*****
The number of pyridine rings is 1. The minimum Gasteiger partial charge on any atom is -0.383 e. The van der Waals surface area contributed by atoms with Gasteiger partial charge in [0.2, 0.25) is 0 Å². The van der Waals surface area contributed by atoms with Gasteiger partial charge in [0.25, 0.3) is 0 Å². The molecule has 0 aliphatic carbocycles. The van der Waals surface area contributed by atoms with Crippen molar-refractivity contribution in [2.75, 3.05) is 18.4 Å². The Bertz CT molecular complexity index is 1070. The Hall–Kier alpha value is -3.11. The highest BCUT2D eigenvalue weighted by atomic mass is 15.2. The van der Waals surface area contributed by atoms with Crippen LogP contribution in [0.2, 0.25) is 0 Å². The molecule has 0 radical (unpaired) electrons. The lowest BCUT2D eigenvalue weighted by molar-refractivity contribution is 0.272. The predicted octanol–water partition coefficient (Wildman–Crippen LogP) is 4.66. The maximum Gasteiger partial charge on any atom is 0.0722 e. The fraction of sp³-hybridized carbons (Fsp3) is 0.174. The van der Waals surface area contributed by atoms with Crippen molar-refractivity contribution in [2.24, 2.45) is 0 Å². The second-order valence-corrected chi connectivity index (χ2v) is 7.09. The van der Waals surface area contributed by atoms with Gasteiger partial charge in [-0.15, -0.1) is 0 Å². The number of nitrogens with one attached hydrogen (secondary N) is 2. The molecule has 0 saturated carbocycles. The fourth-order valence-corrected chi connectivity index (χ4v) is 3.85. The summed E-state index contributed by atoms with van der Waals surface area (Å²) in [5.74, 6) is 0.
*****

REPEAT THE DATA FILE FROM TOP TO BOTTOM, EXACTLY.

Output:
The number of pyridine rings is 1. The minimum Gasteiger partial charge on any atom is -0.383 e. The van der Waals surface area contributed by atoms with Gasteiger partial charge in [0.2, 0.25) is 0 Å². The van der Waals surface area contributed by atoms with Gasteiger partial charge in [0.25, 0.3) is 0 Å². The molecule has 0 aliphatic carbocycles. The van der Waals surface area contributed by atoms with Crippen molar-refractivity contribution in [2.75, 3.05) is 18.4 Å². The Bertz CT molecular complexity index is 1070. The Hall–Kier alpha value is -3.11. The highest BCUT2D eigenvalue weighted by atomic mass is 15.2. The van der Waals surface area contributed by atoms with Crippen LogP contribution in [0.2, 0.25) is 0 Å². The molecule has 0 radical (unpaired) electrons. The lowest BCUT2D eigenvalue weighted by molar-refractivity contribution is 0.272. The predicted octanol–water partition coefficient (Wildman–Crippen LogP) is 4.66. The maximum Gasteiger partial charge on any atom is 0.0722 e. The fraction of sp³-hybridized carbons (Fsp3) is 0.174. The van der Waals surface area contributed by atoms with Crippen molar-refractivity contribution in [2.24, 2.45) is 0 Å². The second-order valence-corrected chi connectivity index (χ2v) is 7.09. The van der Waals surface area contributed by atoms with Gasteiger partial charge in [-0.15, -0.1) is 0 Å². The number of nitrogens with one attached hydrogen (secondary N) is 2. The molecule has 0 saturated carbocycles. The fourth-order valence-corrected chi connectivity index (χ4v) is 3.85. The summed E-state index contributed by atoms with van der Waals surface area (Å²) in [5.74, 6) is 0.